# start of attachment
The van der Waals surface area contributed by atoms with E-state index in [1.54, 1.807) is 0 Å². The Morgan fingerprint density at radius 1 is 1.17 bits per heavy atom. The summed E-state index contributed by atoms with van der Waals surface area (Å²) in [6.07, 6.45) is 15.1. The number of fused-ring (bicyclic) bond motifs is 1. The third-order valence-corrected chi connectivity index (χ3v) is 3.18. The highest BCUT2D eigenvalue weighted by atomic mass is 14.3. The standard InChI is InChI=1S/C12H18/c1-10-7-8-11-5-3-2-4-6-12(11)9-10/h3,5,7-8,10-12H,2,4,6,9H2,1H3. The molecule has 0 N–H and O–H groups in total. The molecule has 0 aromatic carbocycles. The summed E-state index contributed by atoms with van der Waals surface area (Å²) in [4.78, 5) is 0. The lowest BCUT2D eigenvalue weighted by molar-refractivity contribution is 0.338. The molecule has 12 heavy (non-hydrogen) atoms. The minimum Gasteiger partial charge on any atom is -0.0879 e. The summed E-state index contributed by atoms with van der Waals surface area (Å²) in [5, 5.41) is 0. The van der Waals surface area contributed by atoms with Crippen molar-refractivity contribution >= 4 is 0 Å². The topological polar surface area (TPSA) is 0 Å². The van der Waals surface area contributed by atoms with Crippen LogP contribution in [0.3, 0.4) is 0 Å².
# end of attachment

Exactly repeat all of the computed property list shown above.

The van der Waals surface area contributed by atoms with E-state index in [1.54, 1.807) is 0 Å². The Morgan fingerprint density at radius 1 is 1.17 bits per heavy atom. The summed E-state index contributed by atoms with van der Waals surface area (Å²) in [6.07, 6.45) is 15.1. The number of fused-ring (bicyclic) bond motifs is 1. The third-order valence-corrected chi connectivity index (χ3v) is 3.18. The highest BCUT2D eigenvalue weighted by atomic mass is 14.3. The standard InChI is InChI=1S/C12H18/c1-10-7-8-11-5-3-2-4-6-12(11)9-10/h3,5,7-8,10-12H,2,4,6,9H2,1H3. The molecule has 0 N–H and O–H groups in total. The molecule has 0 aromatic carbocycles. The summed E-state index contributed by atoms with van der Waals surface area (Å²) in [4.78, 5) is 0. The lowest BCUT2D eigenvalue weighted by molar-refractivity contribution is 0.338. The molecule has 12 heavy (non-hydrogen) atoms. The minimum Gasteiger partial charge on any atom is -0.0879 e. The summed E-state index contributed by atoms with van der Waals surface area (Å²) in [5, 5.41) is 0. The van der Waals surface area contributed by atoms with Crippen molar-refractivity contribution >= 4 is 0 Å². The topological polar surface area (TPSA) is 0 Å². The van der Waals surface area contributed by atoms with Crippen LogP contribution in [0.3, 0.4) is 0 Å².